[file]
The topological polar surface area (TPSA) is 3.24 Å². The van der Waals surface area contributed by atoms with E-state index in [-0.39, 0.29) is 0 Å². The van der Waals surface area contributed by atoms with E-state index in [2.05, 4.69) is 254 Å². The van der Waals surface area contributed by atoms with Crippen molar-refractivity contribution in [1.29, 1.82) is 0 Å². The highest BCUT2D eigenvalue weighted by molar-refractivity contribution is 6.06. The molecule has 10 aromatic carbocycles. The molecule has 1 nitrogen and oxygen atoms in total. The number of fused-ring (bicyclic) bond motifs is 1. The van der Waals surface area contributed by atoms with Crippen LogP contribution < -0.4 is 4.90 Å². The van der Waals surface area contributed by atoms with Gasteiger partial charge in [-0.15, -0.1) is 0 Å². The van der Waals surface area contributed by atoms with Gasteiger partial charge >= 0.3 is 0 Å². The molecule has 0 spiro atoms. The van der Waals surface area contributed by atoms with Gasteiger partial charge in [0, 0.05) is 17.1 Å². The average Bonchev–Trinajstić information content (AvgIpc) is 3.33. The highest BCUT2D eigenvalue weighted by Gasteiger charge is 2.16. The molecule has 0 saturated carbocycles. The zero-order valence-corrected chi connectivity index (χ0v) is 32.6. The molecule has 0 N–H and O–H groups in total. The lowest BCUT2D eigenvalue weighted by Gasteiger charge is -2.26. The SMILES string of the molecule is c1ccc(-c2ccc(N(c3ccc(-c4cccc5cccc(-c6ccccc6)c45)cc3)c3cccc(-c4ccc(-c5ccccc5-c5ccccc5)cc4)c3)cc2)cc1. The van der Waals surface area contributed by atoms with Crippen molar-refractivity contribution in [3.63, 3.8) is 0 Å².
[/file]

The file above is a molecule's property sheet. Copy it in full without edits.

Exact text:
The topological polar surface area (TPSA) is 3.24 Å². The van der Waals surface area contributed by atoms with E-state index in [-0.39, 0.29) is 0 Å². The van der Waals surface area contributed by atoms with E-state index in [2.05, 4.69) is 254 Å². The van der Waals surface area contributed by atoms with Crippen molar-refractivity contribution in [1.29, 1.82) is 0 Å². The highest BCUT2D eigenvalue weighted by molar-refractivity contribution is 6.06. The molecule has 10 aromatic carbocycles. The molecule has 1 nitrogen and oxygen atoms in total. The number of fused-ring (bicyclic) bond motifs is 1. The van der Waals surface area contributed by atoms with Crippen LogP contribution < -0.4 is 4.90 Å². The van der Waals surface area contributed by atoms with Gasteiger partial charge in [-0.15, -0.1) is 0 Å². The van der Waals surface area contributed by atoms with Gasteiger partial charge >= 0.3 is 0 Å². The molecule has 0 spiro atoms. The van der Waals surface area contributed by atoms with Gasteiger partial charge in [0, 0.05) is 17.1 Å². The average Bonchev–Trinajstić information content (AvgIpc) is 3.33. The highest BCUT2D eigenvalue weighted by Gasteiger charge is 2.16. The molecule has 0 saturated carbocycles. The zero-order valence-corrected chi connectivity index (χ0v) is 32.6. The molecule has 0 N–H and O–H groups in total. The lowest BCUT2D eigenvalue weighted by Gasteiger charge is -2.26. The SMILES string of the molecule is c1ccc(-c2ccc(N(c3ccc(-c4cccc5cccc(-c6ccccc6)c45)cc3)c3cccc(-c4ccc(-c5ccccc5-c5ccccc5)cc4)c3)cc2)cc1. The van der Waals surface area contributed by atoms with Crippen molar-refractivity contribution in [3.63, 3.8) is 0 Å².